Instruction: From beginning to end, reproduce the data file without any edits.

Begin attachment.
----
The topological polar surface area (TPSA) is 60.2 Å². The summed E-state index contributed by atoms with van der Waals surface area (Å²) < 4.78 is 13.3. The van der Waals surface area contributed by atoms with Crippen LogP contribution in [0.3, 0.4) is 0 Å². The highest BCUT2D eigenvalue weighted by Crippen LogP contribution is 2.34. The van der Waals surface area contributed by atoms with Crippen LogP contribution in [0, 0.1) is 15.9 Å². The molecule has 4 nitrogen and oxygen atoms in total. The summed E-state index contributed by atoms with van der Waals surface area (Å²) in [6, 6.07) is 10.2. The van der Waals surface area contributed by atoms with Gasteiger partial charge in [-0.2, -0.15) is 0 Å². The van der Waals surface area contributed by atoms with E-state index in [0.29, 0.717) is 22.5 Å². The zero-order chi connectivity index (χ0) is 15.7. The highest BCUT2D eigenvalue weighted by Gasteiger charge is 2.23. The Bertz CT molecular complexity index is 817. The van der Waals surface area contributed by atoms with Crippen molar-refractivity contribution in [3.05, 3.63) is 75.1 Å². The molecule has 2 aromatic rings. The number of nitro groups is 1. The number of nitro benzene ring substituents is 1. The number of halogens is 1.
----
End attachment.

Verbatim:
The topological polar surface area (TPSA) is 60.2 Å². The summed E-state index contributed by atoms with van der Waals surface area (Å²) < 4.78 is 13.3. The van der Waals surface area contributed by atoms with Crippen LogP contribution in [0.3, 0.4) is 0 Å². The highest BCUT2D eigenvalue weighted by Crippen LogP contribution is 2.34. The van der Waals surface area contributed by atoms with Crippen LogP contribution in [0, 0.1) is 15.9 Å². The molecule has 4 nitrogen and oxygen atoms in total. The summed E-state index contributed by atoms with van der Waals surface area (Å²) in [6, 6.07) is 10.2. The van der Waals surface area contributed by atoms with Gasteiger partial charge in [-0.2, -0.15) is 0 Å². The van der Waals surface area contributed by atoms with E-state index in [0.29, 0.717) is 22.5 Å². The zero-order chi connectivity index (χ0) is 15.7. The highest BCUT2D eigenvalue weighted by Gasteiger charge is 2.23. The Bertz CT molecular complexity index is 817. The van der Waals surface area contributed by atoms with Crippen molar-refractivity contribution in [3.05, 3.63) is 75.1 Å². The molecule has 2 aromatic rings. The number of nitro groups is 1. The number of nitro benzene ring substituents is 1. The number of halogens is 1.